Archive for July 12th, 2017


Reflections on a conversation – Ukraine

July 12, 2017

A few days ago and old friend of the blog was in Odessa.  This old friend being a long time Brussels operative involved in many things such as justice and historical expansion of the EU itself.  In short an experienced old hand with “eastern European reform”.

As is always the case with the blog, only the author’s talking points will be made public.  The views of the other party, whether agreeable or disagreeable, remain subject to private conversation.

The conversation turned to where Ukraine is currently “at” and the prospects of further reform.

Here it is firstly necessary to acknowledge the difference between policy and reform, and secondly the current and very obvious stalling of reform in Ukraine.

By way of example of the difference between policy and reform a reader can look at the impressive actions of the NBU over the past few years – for that is a result of policy (more or less) effectively implemented – and yet that can nevertheless be reversed or deviated from at any time.

Reform is structural, it is process, it is (eventually) consolidated, and it is (ultimately almost) irreversible (with any ease).

As such the judicial reform has already set off along a poor path as the structure and process behind what will result will not lead to a truly independent judiciary staffed by morally upstanding and individually independent judges.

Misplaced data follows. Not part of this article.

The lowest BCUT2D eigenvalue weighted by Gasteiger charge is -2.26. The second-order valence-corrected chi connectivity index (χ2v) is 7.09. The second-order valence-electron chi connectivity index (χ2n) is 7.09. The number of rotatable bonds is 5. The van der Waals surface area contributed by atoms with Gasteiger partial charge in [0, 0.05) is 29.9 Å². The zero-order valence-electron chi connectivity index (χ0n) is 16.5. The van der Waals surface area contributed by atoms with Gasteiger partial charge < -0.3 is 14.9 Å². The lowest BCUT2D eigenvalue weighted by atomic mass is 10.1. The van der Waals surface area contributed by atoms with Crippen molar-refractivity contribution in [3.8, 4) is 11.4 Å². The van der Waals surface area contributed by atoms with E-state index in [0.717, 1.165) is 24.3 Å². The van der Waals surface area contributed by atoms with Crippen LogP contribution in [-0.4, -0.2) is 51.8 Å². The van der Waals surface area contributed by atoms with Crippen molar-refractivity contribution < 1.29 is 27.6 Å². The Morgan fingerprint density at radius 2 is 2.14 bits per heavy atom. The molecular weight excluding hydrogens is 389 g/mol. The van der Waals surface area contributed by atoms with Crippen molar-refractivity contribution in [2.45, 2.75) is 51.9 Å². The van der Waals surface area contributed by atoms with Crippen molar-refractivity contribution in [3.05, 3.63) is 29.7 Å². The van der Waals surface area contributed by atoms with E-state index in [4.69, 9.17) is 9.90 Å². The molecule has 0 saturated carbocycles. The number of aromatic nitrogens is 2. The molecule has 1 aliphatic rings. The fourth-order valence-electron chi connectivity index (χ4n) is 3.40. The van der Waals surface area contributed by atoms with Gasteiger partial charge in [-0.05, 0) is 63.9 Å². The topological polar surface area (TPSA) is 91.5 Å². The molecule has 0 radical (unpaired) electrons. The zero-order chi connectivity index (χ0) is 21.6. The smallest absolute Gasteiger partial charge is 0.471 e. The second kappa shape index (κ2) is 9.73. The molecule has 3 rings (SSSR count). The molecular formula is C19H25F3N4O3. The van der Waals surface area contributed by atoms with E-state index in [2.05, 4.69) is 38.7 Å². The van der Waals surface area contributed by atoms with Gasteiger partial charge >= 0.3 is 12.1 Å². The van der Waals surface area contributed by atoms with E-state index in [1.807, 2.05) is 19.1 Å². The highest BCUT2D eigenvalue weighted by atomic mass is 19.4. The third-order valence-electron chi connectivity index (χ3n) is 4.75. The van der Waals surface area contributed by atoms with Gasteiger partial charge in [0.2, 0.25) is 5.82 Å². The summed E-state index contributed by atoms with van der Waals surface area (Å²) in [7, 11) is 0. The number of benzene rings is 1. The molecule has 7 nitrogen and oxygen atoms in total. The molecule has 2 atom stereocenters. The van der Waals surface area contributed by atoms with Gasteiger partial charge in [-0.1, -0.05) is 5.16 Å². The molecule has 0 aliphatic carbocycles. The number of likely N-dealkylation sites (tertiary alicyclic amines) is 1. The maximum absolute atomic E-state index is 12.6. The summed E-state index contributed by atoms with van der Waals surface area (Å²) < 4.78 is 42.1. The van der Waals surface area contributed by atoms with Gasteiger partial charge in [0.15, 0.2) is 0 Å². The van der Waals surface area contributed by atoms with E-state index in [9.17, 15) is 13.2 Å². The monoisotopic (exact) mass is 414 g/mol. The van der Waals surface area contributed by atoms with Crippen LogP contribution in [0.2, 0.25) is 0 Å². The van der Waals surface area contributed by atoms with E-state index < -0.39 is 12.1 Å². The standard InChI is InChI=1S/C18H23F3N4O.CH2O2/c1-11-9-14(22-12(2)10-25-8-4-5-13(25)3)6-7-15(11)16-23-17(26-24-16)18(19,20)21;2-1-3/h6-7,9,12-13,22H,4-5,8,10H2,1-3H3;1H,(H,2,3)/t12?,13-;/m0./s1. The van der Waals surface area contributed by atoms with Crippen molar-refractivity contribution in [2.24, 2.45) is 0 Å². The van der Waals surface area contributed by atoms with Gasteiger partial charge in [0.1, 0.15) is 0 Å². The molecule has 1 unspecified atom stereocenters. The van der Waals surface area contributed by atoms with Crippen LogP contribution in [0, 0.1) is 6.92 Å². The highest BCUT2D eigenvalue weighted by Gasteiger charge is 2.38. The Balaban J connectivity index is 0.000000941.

The Prosecutor General’s Office will also never convincingly reform whilst ever it is run by a politician (and Yuri Lutsenko was, is, and will always be a politician) and any eventual structure and process reform is likely to leave this institution beholding to those in power.

The reason being that those historically and currently in power simply cannot find it within themselves to surrender the prosecutors and judiciary to genuine independence.  The sword, rather than the scales, seem likely to remain the preferred tool of the State.  For my friends anything – for everybody else the rule of law.

It is the system that breeds and retains loyalty, and loyalty rather than ability is the most cherished of commodities in a patriarchal system that still exists in Ukraine.  The current President is far more PR savvy than any previous president and in fairness he is more prone to allow, accept, and promote change where the personal and vested interests of those most critical in the power structure are least damaged.  Where they will be significantly affected there is generally a noticeable time period whereby those personal or vested interests can adjust, or routes to circumvent can be positioned.